This ancient pagan festival is now legendary for its all night long beach party which includes music, dance and fun is had by all. The night is all about fire and water and it where young and old congregate to build fires and enjoy the shortest night of the year.

According to tradition to be cleansed and purified you musts jump over the fires three times.


San Isidro Madrid

May is a fun time to be in Madrid as the San Isidro festivals takes over the city for the whole month.  During the day, the local population are treated to live music concerts in city squares, which later culminate in all night parties.  The fiestas de San Isidro are one of the largest festivals in Spain and well worth spending a few days in Spain’s capital to enjoy the huge variety of attractions and activities on offer.


San Isidro – Madrid

This  fiesta commemorates the patron saint of Madrid, San Isidro, and are the eagerly enjoyed in spring.  The San Isidro festival lasts for five days in which to enjoy over 50 concerts of varying musical styles, theatre, street dance performers, children’s activities, street processions and lots more!

Madrid’s free pass to drink and fun is granted in the month of May when the whole city celebrates its patron saint. During the day, the city dwellers are normally engrossed in live music concerts in city squares, which later culminate in drinking frenzies that take up the night.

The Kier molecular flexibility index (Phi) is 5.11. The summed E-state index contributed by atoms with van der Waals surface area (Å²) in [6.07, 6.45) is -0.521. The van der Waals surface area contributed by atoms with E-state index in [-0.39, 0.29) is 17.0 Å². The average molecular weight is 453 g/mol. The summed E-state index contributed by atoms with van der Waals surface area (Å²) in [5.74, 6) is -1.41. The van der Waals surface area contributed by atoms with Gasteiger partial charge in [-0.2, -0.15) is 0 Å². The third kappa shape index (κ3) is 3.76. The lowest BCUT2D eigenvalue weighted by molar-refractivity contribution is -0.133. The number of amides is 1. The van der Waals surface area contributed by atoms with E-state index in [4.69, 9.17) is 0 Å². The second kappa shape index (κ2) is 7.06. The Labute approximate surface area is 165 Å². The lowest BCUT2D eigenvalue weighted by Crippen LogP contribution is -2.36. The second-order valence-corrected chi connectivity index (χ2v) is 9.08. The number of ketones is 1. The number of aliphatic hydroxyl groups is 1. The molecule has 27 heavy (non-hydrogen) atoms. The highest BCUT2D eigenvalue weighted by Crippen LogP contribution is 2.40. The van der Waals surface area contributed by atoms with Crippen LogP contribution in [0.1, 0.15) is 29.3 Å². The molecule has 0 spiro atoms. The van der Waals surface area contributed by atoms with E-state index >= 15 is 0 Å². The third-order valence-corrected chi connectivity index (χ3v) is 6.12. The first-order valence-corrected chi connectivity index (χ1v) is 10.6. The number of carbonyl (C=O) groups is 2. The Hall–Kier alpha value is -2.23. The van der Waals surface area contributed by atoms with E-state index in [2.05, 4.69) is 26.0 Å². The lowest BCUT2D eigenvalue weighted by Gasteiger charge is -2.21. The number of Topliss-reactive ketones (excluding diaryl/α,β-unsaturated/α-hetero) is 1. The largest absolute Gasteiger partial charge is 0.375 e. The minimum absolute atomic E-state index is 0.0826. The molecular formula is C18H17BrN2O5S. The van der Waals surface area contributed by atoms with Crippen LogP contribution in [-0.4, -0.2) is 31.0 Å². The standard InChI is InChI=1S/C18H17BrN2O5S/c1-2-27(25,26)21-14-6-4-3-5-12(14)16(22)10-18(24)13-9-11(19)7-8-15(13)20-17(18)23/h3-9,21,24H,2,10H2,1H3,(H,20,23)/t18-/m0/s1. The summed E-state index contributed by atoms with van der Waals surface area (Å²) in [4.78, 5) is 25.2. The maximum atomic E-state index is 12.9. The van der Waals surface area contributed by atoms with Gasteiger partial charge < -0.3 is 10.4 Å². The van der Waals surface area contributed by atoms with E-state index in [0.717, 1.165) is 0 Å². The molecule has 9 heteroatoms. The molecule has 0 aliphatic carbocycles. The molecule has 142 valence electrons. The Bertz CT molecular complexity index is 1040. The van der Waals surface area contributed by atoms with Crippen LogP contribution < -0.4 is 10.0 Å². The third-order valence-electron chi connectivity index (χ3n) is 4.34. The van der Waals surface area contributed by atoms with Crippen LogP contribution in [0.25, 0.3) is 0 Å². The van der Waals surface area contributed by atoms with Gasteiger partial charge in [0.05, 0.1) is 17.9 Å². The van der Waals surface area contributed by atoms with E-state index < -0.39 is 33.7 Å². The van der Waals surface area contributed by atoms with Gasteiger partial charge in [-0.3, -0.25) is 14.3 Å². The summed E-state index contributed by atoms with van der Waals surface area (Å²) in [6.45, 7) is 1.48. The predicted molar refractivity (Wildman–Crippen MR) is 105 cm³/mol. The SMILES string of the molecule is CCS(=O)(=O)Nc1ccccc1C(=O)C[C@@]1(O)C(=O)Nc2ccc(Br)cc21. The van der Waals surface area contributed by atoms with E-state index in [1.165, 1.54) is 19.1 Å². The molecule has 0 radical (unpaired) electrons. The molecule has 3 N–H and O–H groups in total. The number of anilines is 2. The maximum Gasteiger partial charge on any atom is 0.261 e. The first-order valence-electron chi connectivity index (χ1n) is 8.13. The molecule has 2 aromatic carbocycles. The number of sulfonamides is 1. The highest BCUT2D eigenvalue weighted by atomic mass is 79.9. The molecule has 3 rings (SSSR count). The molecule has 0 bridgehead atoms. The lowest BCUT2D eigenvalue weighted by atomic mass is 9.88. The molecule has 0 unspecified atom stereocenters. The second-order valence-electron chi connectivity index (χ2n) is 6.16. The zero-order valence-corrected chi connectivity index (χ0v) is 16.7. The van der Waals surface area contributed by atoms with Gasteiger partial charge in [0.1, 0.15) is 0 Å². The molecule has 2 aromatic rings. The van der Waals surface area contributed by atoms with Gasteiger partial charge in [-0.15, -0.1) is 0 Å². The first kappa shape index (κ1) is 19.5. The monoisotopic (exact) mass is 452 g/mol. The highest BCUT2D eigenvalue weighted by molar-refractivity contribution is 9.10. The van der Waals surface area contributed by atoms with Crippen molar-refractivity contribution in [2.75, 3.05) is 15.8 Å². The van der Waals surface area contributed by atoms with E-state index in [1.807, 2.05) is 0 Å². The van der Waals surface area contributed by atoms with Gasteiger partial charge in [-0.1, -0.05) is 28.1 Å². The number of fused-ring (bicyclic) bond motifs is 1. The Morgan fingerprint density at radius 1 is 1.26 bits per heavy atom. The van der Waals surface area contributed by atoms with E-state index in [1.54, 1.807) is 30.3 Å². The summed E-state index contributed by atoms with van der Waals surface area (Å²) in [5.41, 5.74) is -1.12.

La Mercè Festival Barcelona

La Merce festival  is the biggest in Barcelona  and includes numerous live concerts, parades, fireworks and the famous  human towers.  This is Barcelona’s way of ushering in autumn and includes music, arts, acrobatic shows, and street processions among 500 fun activities.

The artists  get to perform amongst the public and this literally takes the fever pitch of the festival to new levels.

The  highlights of this important festival include the amazing Castellers – human towers which takes place at the Placa de Jaume.  Try to get there early as many thousands of people pack out the town square  to watch the Castellers build a human tower and to have a young child climb to the top. This is one sight that will remain in your memory long after you leave Barcelona.